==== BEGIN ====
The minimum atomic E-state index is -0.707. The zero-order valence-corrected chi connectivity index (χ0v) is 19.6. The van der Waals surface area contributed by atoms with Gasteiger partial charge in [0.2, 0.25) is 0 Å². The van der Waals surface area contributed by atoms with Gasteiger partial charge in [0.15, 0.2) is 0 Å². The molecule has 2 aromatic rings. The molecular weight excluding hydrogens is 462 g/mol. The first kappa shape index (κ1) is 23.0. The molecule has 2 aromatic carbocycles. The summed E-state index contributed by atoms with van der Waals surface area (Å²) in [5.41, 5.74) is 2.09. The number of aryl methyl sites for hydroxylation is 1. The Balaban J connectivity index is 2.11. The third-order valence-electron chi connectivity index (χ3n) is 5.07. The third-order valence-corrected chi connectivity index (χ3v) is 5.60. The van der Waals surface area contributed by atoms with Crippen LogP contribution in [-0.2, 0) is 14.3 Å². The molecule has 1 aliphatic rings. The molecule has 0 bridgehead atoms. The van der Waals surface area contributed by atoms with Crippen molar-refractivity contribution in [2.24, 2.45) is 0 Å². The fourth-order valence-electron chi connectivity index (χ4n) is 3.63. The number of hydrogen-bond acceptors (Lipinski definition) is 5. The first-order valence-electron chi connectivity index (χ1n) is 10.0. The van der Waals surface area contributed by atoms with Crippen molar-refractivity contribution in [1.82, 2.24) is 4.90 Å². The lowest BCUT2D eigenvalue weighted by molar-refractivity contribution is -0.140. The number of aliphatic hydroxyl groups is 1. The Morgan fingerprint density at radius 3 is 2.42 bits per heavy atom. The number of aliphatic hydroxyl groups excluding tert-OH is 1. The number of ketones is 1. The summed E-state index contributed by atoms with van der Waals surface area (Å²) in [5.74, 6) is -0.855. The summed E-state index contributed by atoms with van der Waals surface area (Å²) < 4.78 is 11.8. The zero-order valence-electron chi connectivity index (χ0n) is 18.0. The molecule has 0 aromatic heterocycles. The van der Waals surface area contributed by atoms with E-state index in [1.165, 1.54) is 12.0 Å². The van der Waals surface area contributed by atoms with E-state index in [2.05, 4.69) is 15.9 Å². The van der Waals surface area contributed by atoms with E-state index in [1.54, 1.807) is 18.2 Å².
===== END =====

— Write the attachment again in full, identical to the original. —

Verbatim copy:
The minimum atomic E-state index is -0.707. The zero-order valence-corrected chi connectivity index (χ0v) is 19.6. The van der Waals surface area contributed by atoms with Gasteiger partial charge in [0.2, 0.25) is 0 Å². The van der Waals surface area contributed by atoms with Gasteiger partial charge in [0.15, 0.2) is 0 Å². The molecule has 2 aromatic rings. The molecular weight excluding hydrogens is 462 g/mol. The first kappa shape index (κ1) is 23.0. The molecule has 2 aromatic carbocycles. The summed E-state index contributed by atoms with van der Waals surface area (Å²) in [5.41, 5.74) is 2.09. The number of aryl methyl sites for hydroxylation is 1. The Balaban J connectivity index is 2.11. The third-order valence-electron chi connectivity index (χ3n) is 5.07. The third-order valence-corrected chi connectivity index (χ3v) is 5.60. The van der Waals surface area contributed by atoms with Crippen LogP contribution in [-0.2, 0) is 14.3 Å². The molecule has 1 aliphatic rings. The molecule has 0 bridgehead atoms. The van der Waals surface area contributed by atoms with Crippen molar-refractivity contribution in [2.24, 2.45) is 0 Å². The fourth-order valence-electron chi connectivity index (χ4n) is 3.63. The number of hydrogen-bond acceptors (Lipinski definition) is 5. The first-order valence-electron chi connectivity index (χ1n) is 10.0. The van der Waals surface area contributed by atoms with Crippen molar-refractivity contribution in [1.82, 2.24) is 4.90 Å². The lowest BCUT2D eigenvalue weighted by molar-refractivity contribution is -0.140. The number of aliphatic hydroxyl groups is 1. The Morgan fingerprint density at radius 3 is 2.42 bits per heavy atom. The number of aliphatic hydroxyl groups excluding tert-OH is 1. The number of ketones is 1. The summed E-state index contributed by atoms with van der Waals surface area (Å²) in [5.74, 6) is -0.855. The summed E-state index contributed by atoms with van der Waals surface area (Å²) < 4.78 is 11.8. The zero-order valence-electron chi connectivity index (χ0n) is 18.0. The molecule has 0 aromatic heterocycles. The van der Waals surface area contributed by atoms with E-state index in [1.165, 1.54) is 12.0 Å². The van der Waals surface area contributed by atoms with E-state index in [2.05, 4.69) is 15.9 Å². The van der Waals surface area contributed by atoms with E-state index in [1.54, 1.807) is 18.2 Å².